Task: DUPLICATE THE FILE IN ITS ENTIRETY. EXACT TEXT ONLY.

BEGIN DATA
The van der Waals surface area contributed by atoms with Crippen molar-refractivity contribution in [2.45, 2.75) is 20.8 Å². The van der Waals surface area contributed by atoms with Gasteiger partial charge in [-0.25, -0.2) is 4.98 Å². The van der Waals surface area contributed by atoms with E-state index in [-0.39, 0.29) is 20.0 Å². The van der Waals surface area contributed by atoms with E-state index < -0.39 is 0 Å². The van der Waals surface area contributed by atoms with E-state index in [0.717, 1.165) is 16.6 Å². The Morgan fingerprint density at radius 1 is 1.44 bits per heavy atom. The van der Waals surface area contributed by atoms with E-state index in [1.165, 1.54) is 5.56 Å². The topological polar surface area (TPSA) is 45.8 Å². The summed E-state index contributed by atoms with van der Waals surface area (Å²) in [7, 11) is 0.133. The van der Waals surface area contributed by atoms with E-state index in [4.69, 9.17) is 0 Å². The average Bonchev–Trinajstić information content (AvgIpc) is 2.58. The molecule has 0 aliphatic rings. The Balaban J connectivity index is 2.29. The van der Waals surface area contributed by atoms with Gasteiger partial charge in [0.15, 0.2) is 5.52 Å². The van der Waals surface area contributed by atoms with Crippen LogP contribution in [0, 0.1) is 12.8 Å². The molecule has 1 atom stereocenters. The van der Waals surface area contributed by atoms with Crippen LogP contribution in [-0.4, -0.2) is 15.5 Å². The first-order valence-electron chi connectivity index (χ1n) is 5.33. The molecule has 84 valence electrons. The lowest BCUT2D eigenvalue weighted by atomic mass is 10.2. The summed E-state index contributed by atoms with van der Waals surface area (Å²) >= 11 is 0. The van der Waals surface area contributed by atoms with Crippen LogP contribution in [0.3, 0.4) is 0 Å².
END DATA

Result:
The van der Waals surface area contributed by atoms with Crippen molar-refractivity contribution in [2.45, 2.75) is 20.8 Å². The van der Waals surface area contributed by atoms with Gasteiger partial charge in [-0.25, -0.2) is 4.98 Å². The van der Waals surface area contributed by atoms with E-state index in [-0.39, 0.29) is 20.0 Å². The van der Waals surface area contributed by atoms with E-state index < -0.39 is 0 Å². The van der Waals surface area contributed by atoms with E-state index in [0.717, 1.165) is 16.6 Å². The Morgan fingerprint density at radius 1 is 1.44 bits per heavy atom. The van der Waals surface area contributed by atoms with E-state index in [1.165, 1.54) is 5.56 Å². The topological polar surface area (TPSA) is 45.8 Å². The summed E-state index contributed by atoms with van der Waals surface area (Å²) in [7, 11) is 0.133. The van der Waals surface area contributed by atoms with E-state index in [4.69, 9.17) is 0 Å². The average Bonchev–Trinajstić information content (AvgIpc) is 2.58. The molecule has 0 aliphatic rings. The Balaban J connectivity index is 2.29. The van der Waals surface area contributed by atoms with Gasteiger partial charge in [0.15, 0.2) is 5.52 Å². The van der Waals surface area contributed by atoms with Crippen LogP contribution in [0, 0.1) is 12.8 Å². The molecule has 1 atom stereocenters. The van der Waals surface area contributed by atoms with Crippen LogP contribution in [-0.4, -0.2) is 15.5 Å². The first-order valence-electron chi connectivity index (χ1n) is 5.33. The molecule has 84 valence electrons. The lowest BCUT2D eigenvalue weighted by atomic mass is 10.2. The summed E-state index contributed by atoms with van der Waals surface area (Å²) >= 11 is 0. The van der Waals surface area contributed by atoms with Crippen LogP contribution in [0.3, 0.4) is 0 Å².